So you want to be a Game Developer?

Starting to Program games

Game Programmer
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In the good old days, back when the Internet had about 10 users and the web was a far off vision, PCs were called Home Computers and anyone could learn to write computer games. Three of us set up in business to write and sell our own games for the ZX Spectrum (Aka Timex/Sinclair) and Commodore 64. We didn't sell many games but we were saved by getting into the game conversion business. A publisher would release a hit on the Commodore 64 and we'd write the Timex, Amstrad, MSX, CBM 16 etc versions.

It took about 3 months for one person to produce a game.

That was then but...

That was over 20 years ago and things have changed a lot since then. The games industry is now a massive multi billion dollar business and development teams can number 50 or more. My first game had me as programmer, artist, and beep designer - (well it wasn't proper sound!). I wrote and drew everything. Back then games were written in Assembly Language and you had to learn either 6502 or Z80.

Nowadays with a few exceptions games are written in C and C++ and even C# can be used. In fact with the release of Microsoft's XNA Game Studio Express for C# only, it's clear they intend to move away from C++.

The days of back room programmers aren't entirely gone- there is the 'retro remake' and 'indie' scene but unless you have an exceptionally brilliant idea, you are not likely to get into the mainstream game business as a one man outfit writing Blockbuster PC games.

It's not all bad news though- if you can program to a good standard and have learnt some of the techniques- eg 3d Maths, Artificial Intelligence (AI) and produce demos then you may be able to get your break as a full-time developer.

Getting Started

There are plenty of books and websites that will guide you through the intricacies of DirectX ,XNA (for .NET and XBox 360) or the Open Source SDL and before long you'll be a guru on Vertex Shaders etc.

You will have to be prepared to work long, in some case very long hours especially as deadlines approach. It is quite a tough business - when a game is under development, you'll live breathe and eat it for 18 months to two years.

Places to Break into the Games Industry

Both Microsoft and Sony have community development websites. Microsoft's seems more advanced, or at least more open than Sony. In February 2008, Microsoft made available paid games (roughly $10 each) for download on their Xbox Live service.

There are however other ways to get into the games business and I don't mean console development- unless you are already in the games business that's a hard one to crack though Microsoft now seem keen to open up XBox 360 to 'amateur' developers with XNA.

Alternative Game Genres

  • MUD - Multi-user dungeons: These have been around for 30 years and were the forerunner to the MMORPG (Massive Multi-player Online Role-playing Games) that now exist. These are still popular and you can find the source code to several in C or C++. I don't know if any make money as players are used to playing them for free.
  • Internet/Web based games: There are hundreds of these around. A good starting point is the vast directory at MPOGD. These range from free to monthly subscriptions. Anyone can set up their own website and games using any web technology- e.g. Perl, PHP, Java and C# (ASP.NET).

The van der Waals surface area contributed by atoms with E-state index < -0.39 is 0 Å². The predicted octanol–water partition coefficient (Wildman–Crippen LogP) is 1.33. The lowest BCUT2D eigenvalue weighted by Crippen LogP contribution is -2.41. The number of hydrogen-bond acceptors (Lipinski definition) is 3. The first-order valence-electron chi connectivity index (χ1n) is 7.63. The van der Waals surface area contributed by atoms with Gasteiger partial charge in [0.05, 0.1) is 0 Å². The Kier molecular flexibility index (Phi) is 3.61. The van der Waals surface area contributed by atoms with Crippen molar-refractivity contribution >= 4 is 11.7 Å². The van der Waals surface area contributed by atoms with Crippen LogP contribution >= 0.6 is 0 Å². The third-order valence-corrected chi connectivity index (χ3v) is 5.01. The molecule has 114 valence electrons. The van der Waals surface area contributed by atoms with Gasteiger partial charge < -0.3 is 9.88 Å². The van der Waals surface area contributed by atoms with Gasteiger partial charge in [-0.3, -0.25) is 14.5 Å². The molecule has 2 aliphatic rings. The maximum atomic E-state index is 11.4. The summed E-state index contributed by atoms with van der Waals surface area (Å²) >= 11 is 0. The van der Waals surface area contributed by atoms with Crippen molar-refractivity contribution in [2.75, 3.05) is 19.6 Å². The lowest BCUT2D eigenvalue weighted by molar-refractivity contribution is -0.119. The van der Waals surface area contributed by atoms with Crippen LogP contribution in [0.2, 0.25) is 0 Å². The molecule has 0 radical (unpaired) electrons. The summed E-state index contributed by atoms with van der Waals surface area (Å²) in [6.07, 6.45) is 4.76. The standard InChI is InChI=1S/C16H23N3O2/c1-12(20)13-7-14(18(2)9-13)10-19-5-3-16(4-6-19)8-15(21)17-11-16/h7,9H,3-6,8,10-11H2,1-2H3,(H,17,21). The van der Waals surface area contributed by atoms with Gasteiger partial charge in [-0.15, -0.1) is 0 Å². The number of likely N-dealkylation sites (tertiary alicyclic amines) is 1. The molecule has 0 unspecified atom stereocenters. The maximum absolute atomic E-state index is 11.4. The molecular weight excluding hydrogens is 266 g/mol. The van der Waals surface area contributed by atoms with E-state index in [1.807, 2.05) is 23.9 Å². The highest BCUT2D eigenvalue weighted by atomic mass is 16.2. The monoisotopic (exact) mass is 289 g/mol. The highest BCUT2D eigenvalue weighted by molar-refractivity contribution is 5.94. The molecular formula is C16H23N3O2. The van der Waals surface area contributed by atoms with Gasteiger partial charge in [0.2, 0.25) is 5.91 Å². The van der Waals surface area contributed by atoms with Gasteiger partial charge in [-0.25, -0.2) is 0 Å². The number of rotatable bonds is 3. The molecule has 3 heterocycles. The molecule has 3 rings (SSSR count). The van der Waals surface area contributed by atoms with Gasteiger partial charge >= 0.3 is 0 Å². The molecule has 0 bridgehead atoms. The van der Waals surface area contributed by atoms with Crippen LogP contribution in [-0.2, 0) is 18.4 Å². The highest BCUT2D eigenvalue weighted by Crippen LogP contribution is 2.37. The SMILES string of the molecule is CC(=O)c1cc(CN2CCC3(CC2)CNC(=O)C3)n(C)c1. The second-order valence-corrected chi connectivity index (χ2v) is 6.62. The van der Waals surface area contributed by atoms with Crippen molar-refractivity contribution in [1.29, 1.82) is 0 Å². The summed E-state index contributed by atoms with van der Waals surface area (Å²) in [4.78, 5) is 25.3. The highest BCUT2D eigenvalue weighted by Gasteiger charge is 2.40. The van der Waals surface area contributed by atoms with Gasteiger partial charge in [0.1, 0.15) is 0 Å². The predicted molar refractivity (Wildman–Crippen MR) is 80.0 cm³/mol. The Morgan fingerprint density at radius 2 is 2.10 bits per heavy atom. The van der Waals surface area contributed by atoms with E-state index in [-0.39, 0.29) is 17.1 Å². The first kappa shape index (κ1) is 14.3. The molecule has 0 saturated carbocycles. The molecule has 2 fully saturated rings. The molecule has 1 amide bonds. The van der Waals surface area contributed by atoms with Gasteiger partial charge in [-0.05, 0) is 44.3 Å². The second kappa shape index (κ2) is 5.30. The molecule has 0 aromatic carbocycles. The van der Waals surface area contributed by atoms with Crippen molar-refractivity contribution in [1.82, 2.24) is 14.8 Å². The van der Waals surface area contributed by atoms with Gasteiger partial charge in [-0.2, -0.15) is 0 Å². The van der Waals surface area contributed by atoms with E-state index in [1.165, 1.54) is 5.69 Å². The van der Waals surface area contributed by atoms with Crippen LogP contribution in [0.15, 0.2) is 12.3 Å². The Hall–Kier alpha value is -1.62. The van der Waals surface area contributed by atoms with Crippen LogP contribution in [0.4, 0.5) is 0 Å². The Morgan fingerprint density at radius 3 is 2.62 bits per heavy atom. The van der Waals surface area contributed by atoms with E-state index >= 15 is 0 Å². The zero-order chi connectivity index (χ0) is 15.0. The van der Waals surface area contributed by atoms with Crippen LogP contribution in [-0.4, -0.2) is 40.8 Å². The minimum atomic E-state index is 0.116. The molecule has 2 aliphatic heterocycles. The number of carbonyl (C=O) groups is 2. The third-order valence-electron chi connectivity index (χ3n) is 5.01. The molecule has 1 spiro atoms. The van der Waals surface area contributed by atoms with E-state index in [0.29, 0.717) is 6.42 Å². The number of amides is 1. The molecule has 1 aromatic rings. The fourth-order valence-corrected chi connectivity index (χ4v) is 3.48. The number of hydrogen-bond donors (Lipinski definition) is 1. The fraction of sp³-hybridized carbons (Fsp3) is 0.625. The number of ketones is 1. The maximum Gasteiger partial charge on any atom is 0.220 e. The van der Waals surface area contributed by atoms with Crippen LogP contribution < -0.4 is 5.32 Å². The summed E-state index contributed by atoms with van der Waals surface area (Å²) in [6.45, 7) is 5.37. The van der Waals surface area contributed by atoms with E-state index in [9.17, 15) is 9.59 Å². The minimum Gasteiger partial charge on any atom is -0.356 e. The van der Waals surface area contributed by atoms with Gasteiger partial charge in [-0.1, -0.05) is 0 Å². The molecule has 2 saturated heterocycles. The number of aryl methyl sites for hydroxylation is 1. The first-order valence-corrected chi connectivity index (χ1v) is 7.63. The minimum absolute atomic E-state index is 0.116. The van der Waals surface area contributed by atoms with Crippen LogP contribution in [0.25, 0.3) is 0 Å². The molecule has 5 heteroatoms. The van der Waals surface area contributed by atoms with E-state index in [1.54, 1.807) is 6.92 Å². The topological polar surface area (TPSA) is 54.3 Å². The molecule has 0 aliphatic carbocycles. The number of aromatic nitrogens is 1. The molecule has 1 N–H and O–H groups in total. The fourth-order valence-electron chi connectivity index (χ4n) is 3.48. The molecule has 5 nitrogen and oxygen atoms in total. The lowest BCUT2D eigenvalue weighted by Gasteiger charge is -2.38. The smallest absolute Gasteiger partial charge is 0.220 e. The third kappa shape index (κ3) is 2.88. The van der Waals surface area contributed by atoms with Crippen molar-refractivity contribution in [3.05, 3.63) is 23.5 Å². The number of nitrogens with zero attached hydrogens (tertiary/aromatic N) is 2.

• Play By Mail: This has now largely but not entirely moved into the Internet/Web Games area. There are still a number of games played postally or by Email. Flagship Magazine is a good source of information. A game I wrote Quest won Best New Play-by-Mail Game of 1993 at Origins. Quest is still played today!
  • Flash Games: Flash development is a skill in itself, though programming in ActionScript (which is JavaScript under a different name) is not that hard. There is a definite career path available through programming Flash games and there are plenty of books to teach you to write games in Flash. Flashkit website Flashkit is a good starting point online. Learning to program in C is a good tip as ActionScript is very C like in its syntax.
  • Mobile Phone and PDA games: This has become a big growth area recently and is likely to continue its growth as phones get more powerful. Its also one of the easiest to get into though not all phones are the same. Some mobile phones are programmable in C++ and apart from the iPhone (programmed in Objective-C) an increasing number of phones using Google Android's in Java. PDAs can be programmed in C#. Also see the Nokia link posted in the "Places to Break into the Games Industry" earlier.
  • The iPhone is an amazing success story from 2008 on in mobile games development for Apple. The iPhone includes the older 3G/3GS and newer 4 and their iPad and iPod Touch. With a touch screen, 480 x 320 (higher on iPad) multi color touch screen, internet access via 3G or Wifi and excellent audio it has made a lot of backroom developers a lot of money. Between July and November 2008 there have been over 1,500 games released for it and by mid 2010 well over 100,000. Developing on it costs the price of the phone plus a few hundred dollars for a Mac Mini or Mac Book laptop. Definitely the easiest way to get into mobile games development.

If you are learning to program games, don't neglect the power of the web. Sourceforge is home to thousands of open source projects including many games.

First though to program games you have to learn to program. Try our tutorials or have a look at the Game Conversion Project. This took an old Basic game of Star Trek and converted it to C, then C++. A 3rd part conversion to C# has also been done.


Since this article was first written, I've written quite a few games programming tutorials for C with others in C++, C# and Go to follow.

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